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Written by: Natsumi Ishikawa
Written on: December 10th, 2012
Tags: lifestyle, health & medicine
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About the Author
Natsumi Ishikawa is currently a Junior pursuing an Accounting degree in the Leventhal School of Accounting at the University of Southern California. Natsumi interned at Dick Clark Productions this past summer working on social media outreach and business development. She recently contributed to the digital media team for the 2012 American Music Awards, which is produced by Dick Clark Productions. She also interned at Leadership Education for Asian Pacifics, a non-profit, as an accounting and marketing intern. Natsumi is involved in several extracurricular activities at USC, including the Alpha Kappa Psi Business Fraternity and AZ Consulting. In her free time, she likes to give back to the community. She looks forward to interning this summer at an accounting firm and strengthening both technical and communication skills.
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Volume XV Issue I > Sun Bake No More: A Safer Alternative for a Beautiful Glow Using Sunless Tanner
The sunless tanner has provided an alternative to sun-kissed skin that does not have an effect on premature aging or an increased risk of skin cancer. Instead of exposure to ultraviolet rays, sunless tanners use a natural ingredient, dihydroxyacetone, that reacts with dead skin cells on the outermost layer of the skin, temporarily staining it a darker brown, dubbed the Maillard Process. Types of sunless tanners range from wipes to creams, and many are becoming readily available for consumers.

Introduction

Having a tan, sun-kissed body has long been a popular aesthetic for both men and women of all ages. Public awareness about the dangerous side effects of exposure to ultraviolet rays, however, has increased in recent years. Signs of premature aging, as well as of increased skin cancer risk, can now be attributed to sunbathing [1]. It nevertheless appears that these deleterious consequences have failed to impact society as profoundly as dermatologists would have hoped. Tanning bed salons, which use artificial UV rays, continue to populate malls and suburban shopping centers, and the media persists in promoting a “just off the beach” tan in both entertainment and fashion.
With this high demand for maintaining a tanned appearance, many cosmetic companies have created sunless tanning solutions that are both convenient and safe, eliminating the need to spend hours “baking” in the sun. These sunless tanners have increased in popularity as countless brands create different formulas and methods of application. In addition, sunless tanners are a healthier option than sunbathing, as they have no ties to increased risks of skin cancer and premature aging.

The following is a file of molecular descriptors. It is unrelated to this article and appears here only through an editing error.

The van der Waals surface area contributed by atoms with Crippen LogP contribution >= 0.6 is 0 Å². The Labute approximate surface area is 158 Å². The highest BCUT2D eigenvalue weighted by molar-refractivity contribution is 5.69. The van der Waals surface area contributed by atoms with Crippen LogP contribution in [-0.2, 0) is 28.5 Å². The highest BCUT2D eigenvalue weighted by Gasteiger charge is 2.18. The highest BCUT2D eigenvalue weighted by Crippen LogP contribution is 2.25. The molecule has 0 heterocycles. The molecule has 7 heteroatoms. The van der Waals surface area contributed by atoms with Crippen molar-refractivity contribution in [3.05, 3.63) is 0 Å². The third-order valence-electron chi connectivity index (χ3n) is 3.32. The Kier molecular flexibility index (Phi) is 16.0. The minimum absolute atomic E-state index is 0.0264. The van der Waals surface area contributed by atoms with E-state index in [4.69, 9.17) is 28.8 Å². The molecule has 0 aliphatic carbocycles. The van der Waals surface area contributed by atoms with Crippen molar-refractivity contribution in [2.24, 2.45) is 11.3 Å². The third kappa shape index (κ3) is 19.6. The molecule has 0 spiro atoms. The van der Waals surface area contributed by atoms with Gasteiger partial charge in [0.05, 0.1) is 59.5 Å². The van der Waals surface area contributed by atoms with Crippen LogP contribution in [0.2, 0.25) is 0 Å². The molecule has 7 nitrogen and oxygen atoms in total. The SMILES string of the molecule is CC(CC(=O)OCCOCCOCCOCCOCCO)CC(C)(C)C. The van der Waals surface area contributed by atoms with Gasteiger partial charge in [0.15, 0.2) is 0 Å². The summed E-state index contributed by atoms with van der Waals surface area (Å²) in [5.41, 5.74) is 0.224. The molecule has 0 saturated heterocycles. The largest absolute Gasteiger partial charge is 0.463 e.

Although it may appear that sunless tanners hold only a superficial place in the world of engineering, they in fact represent the extent to which simple chemical techniques can be deployed to radically shape the modern landscape of cosmetic products. Their introduction has instilled the tanning process with new ease and accessibility, removing the sun from the equation entirely while allowing millions to rapidly obtain the appearance they desire. Most importantly, sunless tanners actually have profound implications for the advancement of human health, diminishing the dangerous roles of the tanning booth and the sunny lounge chair in the tanning process. For these reasons, their place in the scientific world is far from skin-deep.

What Is a Sunless Tanner?

A sunless tanner creates a chemical reaction on the surface of the skin that gradually darkens the top layer of skin, resembling the appearance of a suntan. Although a sunless tanner will last longer than a bronzer, which is water soluble, it is a temporary coloration that last 4-10 days, depending on the product and sloughing of skin cells [2]. Originally released on the market about 50 years ago, the sunless tanning industry has grown exponentially in recent years. With improvements in composition and application methods, there are now a variety of choices in brands, prices, and types of sunless tanners. Some of the most popular types of applications include daily moisturizers, mousses, aerosol mists, serums and even tanning wipes that deposit the formula all over the body [3]. All these alternative methods leaves the skin darkened, resembling a post-vacation glow.